Shooting the Moon on Prop 8

But the brief also embraced a less demanding test, which is called “heightened scrutiny.” That requires laws that are allegedly discriminatory to serve an important government purpose, and to be closely related to that purpose. That is the standard that the Obama administration has adopted, in arguing against laws that discriminate on the basis of homosexuality.

This is going to be so interesting to watch over the next few months. Oral argument is the last week of March. The ruling should come down in late June.

Page 2 of 2 | Previous page

8 comments on this post.
  1. Bronze Dog:

    It’s certainly one line of argument I use in the blogging context. If they can ban same-sex couples from marrying, what’s to stop them from banning any other marriage? I don’t remember what the condition was, but when I was a kid, my mother had to have her ovaries removed, negating her ability to have more children. Could this proposition be used as a justification or a precedent to annul my parents’ marriage? What if she had turned ill before she married?

  2. Crip Dyke, MQ, Right Reverend Feminist FuckToy of Death & Her Handmaiden:

    Risky appears to be the strategy of the day. And targeting Kennedy. Hmmm, seems like my comment on the other thread might just as easily be placed here.

    Although it’s also true I’m not a court watcher. I’m a post-decision reader (and not nearly enough of that, lately; I mean, if you’re talking about decisions of the current SCOTUS – reading decisions is actually all I do, lately). I don’t work with someone who ended up in first class next to Thomas on a long flight. I’m not friends of friends with someone who had dinner with Elena Kagan 2 weeks ago. I just have nothing in common with anyone on SCOTUS (that I know of, anyway) in terms of how my life is lived and who is in my circle. And, while philosophy counts for something, a huge amount of these decisions come down to justices doing what they think is the right thing. As Roberts has shown, that can involve quite the whirlwind of internal debate. If Roberts can’t predict where he’ll end up, then I certainly don’t have enough knowledge about the justices to go around predicting what they’ll do.

    All this is to say, maybe the DOJ & Olson/Boies strategy isn’t so risky after all. I certainly see the logic in it – both legal and political. Maybe with more knowledge of the court there’s good reason to believe that we can get the court to actually apply Korematsu and turn something particularly outrageous in US past into something that can be a tool for new and positive critical examination of life in our present moment.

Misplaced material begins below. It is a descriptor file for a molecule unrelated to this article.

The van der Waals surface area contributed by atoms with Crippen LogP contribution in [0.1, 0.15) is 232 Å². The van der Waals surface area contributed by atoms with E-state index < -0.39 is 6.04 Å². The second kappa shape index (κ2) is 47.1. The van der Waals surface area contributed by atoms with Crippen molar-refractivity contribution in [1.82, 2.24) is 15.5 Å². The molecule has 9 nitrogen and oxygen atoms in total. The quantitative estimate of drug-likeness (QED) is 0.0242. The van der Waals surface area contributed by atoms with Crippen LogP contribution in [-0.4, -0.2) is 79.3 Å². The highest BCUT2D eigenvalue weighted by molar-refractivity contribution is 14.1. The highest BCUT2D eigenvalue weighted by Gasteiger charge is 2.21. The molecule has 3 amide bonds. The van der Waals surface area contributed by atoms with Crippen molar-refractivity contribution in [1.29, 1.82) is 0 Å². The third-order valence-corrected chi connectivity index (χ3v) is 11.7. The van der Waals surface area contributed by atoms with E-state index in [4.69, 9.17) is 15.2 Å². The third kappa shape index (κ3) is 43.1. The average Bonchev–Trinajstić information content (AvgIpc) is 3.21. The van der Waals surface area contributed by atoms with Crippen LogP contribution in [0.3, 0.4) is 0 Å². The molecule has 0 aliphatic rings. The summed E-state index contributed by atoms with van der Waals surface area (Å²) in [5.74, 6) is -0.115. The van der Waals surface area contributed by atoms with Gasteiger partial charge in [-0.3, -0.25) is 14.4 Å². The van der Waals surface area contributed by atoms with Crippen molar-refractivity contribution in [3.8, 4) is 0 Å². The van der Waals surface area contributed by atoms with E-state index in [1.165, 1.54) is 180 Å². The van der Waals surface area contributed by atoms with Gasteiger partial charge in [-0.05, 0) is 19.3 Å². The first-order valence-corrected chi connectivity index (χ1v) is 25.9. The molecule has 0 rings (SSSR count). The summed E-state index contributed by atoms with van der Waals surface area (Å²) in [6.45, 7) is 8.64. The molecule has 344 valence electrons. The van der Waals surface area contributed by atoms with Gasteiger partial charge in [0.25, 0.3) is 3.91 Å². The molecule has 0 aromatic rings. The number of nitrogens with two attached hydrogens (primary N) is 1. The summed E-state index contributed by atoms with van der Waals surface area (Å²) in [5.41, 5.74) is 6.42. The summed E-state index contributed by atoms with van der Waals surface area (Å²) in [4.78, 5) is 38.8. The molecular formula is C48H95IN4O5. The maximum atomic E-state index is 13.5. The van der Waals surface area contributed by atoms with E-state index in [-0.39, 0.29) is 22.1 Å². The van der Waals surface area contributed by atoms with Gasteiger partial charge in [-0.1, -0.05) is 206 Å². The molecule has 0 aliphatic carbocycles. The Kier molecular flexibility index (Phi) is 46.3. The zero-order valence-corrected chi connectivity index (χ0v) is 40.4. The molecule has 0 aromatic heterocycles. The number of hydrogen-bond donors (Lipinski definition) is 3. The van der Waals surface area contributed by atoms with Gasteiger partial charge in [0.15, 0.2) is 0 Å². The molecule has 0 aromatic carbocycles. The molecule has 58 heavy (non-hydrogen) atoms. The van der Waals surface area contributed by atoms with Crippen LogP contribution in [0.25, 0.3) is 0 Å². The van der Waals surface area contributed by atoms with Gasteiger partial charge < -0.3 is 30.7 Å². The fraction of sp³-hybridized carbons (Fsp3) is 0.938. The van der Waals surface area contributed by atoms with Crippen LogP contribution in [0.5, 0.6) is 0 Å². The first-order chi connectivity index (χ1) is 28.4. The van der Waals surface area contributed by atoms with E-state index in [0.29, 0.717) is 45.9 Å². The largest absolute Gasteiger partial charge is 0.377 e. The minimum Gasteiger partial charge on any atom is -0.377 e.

3. ottod:

    Without even looking at bios, there are at least 6, probably 7 of the supremes who either personally suffered discrimination as a minority (religious, ethnic, racial) or came from a family that did. Why should this decision not be obvious, or do some of us feel empowered to, you know, get even?

  4. whheydt:

    In a month, we’ll have reports on how the oral arguments have gone.

    In June we will almost certainly know what the SCOTUS decision is.

    If Prop. 8 is upheld, as a Californian, I epxect to see petitions circulated to repeal it…and given the opinion trends since Prop. 8 passed, and the tactical information gained since then as well, I expect such a repeal to pass.

    After that…I expect to see those that supported Prop. 8 crying to the courts to overturn the repeal and go against the “will of the people” that they have been touting though the current cases.

  5. Zeno:

    My commentary on Justice Kennedy is here. If he remembers his gay mentors and colleagues at the McGeorge School of Law, this is the ideal opportunity to honor them with equal rights.

  6. Childermass:

    whheydt @4: After that…I expect to see those that supported Prop. 8 crying to the courts to overturn the repeal and go against the “will of the people” that they have been touting though the current cases.

    That is a reason why it should be repealed even if the Supreme Court rules it unconstitutional.

    Also we don’t want to take the chance that the GOP wins the White House and appoints the judges that reverses the case.

  7. =8)-DX:

    “Oral argument is the last week of March. The ruling should come down in late June.”

    Whatever may be wrong with the legal system of the US, I am strongly envious of this. It takes literally YEARS to get anything done in the courts in my country.

  8. Nentuaby:

    =8)-DX:

    Don’t get *too* envious. This is a very late stage; the case has been filtering through our courts since 2009.

Leave a comment

You must be